Almost one in two PR creatives feel 'financially unstable' but optimism reigns for 2022

More PR creatives feel financially unstable now than did in the early stages of the pandemic, although fewer say they experience job insecurity or mental health problems.

28 per cent of creatives said their mental health had improved due to more flexibility and working from home (Credit: MoMo Productions via Getty)
28 per cent of creatives said their mental health had improved due to more flexibility and working from home (Credit: MoMo Productions via Getty)

Those are findings of a survey of 250 people working across different creative sectors, carried out this month by Creative Access – the social enterprise that promotes career development and support among under-represented groups. It was an update of an earlier survey from May 2020, a couple of months after the start of lockdown.

The new survey found 44 per cent of PR creatives now describe themselves as financially unstable versus 33 per cent who said the same in May 2020.

Asked whether COVID-19 had negatively affected different aspects of their life, in the new survey 45 per cent cited their mental health – 69 per cent chose this answer in May 2020. Among respondents to the more recent survey who have a disability, 64 per cent said the coronavirus had negatively affected their mental health.

While 35 per cent last May said the pandemic had a negative impact on their job security, in December this year it has dropped to 20 per cent.

The research suggests PR creatives are more hopeful for the future than their counterparts in the creative industries. Almost three-quarters (73 per cent) of creatives in PR felt quite or very optimistic about their careers going into 2022 – compared to 63 per cent across the creative industries as a whole.

Priorities

The research found the top priorities for creatives in PR going into 2022 are:

  1. Improving their mental health – 54 per cent (compared to 61 per cent across the creative industries overall).
  2. Getting a permanent job – 39 per cent.
  3. Maintaining flexible working – 28 per cent.
  4. Getting a pay rise or promotion – 23 per cent.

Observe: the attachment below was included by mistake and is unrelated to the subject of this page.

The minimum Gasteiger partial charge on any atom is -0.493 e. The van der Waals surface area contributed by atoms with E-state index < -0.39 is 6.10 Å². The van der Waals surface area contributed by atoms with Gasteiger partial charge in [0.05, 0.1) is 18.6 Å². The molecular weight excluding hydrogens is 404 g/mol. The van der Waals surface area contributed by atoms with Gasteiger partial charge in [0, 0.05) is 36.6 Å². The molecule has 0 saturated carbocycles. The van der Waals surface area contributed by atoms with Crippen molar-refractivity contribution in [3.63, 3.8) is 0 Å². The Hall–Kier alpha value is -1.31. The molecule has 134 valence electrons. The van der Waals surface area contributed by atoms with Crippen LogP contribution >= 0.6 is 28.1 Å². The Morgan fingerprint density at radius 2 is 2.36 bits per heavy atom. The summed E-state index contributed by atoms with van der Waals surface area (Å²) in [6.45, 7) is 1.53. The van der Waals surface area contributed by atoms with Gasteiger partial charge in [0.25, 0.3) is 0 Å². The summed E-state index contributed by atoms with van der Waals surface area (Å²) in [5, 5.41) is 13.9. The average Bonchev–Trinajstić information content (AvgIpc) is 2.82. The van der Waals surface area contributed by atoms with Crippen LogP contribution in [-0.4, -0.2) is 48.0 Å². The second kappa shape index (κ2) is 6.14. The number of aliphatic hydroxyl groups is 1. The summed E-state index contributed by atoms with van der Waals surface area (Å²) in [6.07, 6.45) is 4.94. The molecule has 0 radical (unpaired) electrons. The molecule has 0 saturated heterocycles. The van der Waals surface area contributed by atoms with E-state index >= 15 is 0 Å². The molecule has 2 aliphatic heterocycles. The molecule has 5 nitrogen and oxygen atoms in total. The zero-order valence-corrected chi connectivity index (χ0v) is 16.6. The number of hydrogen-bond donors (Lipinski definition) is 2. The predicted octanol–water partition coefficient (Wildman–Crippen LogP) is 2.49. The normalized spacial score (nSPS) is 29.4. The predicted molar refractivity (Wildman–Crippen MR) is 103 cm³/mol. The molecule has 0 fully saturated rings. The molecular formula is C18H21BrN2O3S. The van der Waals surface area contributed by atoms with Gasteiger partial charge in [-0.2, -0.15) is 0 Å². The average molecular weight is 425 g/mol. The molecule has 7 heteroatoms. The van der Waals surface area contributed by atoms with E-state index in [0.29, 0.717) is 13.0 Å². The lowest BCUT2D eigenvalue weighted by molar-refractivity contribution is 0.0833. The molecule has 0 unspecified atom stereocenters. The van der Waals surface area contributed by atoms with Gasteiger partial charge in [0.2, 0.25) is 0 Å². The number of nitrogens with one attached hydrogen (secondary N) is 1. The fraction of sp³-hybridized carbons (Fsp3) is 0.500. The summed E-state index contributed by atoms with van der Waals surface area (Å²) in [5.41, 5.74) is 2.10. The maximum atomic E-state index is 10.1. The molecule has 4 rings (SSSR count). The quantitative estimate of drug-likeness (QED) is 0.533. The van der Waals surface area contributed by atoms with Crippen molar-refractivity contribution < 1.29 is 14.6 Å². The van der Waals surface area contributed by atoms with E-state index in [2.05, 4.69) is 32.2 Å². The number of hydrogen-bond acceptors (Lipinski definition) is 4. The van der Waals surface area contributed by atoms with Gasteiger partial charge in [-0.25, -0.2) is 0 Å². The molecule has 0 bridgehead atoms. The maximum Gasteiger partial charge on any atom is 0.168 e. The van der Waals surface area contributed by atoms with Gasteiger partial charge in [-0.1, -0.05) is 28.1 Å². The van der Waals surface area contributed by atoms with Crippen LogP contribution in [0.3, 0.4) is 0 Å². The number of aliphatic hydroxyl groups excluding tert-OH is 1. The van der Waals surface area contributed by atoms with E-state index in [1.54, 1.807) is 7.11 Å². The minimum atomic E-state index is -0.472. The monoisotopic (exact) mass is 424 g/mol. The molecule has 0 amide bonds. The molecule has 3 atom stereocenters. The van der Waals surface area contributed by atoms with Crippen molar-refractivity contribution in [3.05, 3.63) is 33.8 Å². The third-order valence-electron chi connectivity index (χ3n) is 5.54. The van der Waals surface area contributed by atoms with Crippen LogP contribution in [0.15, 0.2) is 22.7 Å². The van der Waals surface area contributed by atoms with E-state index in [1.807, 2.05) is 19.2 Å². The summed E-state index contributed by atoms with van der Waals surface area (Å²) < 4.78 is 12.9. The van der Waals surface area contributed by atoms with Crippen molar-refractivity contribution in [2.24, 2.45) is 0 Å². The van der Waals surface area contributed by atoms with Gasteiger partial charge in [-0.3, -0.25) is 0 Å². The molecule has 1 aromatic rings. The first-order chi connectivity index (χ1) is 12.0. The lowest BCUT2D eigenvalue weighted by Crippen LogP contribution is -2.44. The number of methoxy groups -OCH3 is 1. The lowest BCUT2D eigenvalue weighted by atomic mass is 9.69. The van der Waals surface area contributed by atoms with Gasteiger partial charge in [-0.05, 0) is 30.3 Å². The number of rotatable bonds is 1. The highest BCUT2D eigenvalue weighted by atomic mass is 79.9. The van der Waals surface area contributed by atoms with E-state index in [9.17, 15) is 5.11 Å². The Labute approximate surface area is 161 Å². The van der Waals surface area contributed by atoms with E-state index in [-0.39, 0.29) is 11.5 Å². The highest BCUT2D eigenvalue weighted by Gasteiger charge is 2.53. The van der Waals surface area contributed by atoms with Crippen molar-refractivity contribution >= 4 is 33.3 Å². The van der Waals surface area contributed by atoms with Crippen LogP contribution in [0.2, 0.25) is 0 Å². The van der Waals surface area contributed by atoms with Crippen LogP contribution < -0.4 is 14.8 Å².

5. Finding a paid internship – 14 per cent.
  6. Leaving their current job for a new opportunity – 13 per cent.

Among PR creatives overall, the new survey found:

  • 70 per cent say their primary source of income has changed between May 2020 and December 2021 as a result of the pandemic.
  • 42 per cent said it has had a negative impact on their spending habits and ability to save money.
  • 20 per cent said it has had a negative impact on their job security – rising to 27 per cent for those from black, Asian or minority ethnic backgrounds.
  • Eight per cent have had to relocate due to COVID-19 to find work – 48 per cent relocated to London/south-east England, showing how important it is for employers to support people with the high cost of housing in the capital.

More positively, 28 per cent said their mental health had improved due to more flexibility and working from home. Almost one in four (23 per cent) said the pandemic had a positive impact in giving them more time for hobbies and interests outside work. And 31 per cent felt there had been a positive impact on their creativity.

The survey also looked at the period of the 'great resignation'.

Since the end of the most recent lockdown, 45 per cent of respondents have applied for a new role; 41 per cent have started looking for a new role; and 51 per cent have started a new role. Six per cent of creatives have received a pay rise and another seven per cent a promotion in their current positions.

A Creative Access survey published in October found 77 per cent of people seeking a job in PR have not applied due to financial obstacles.

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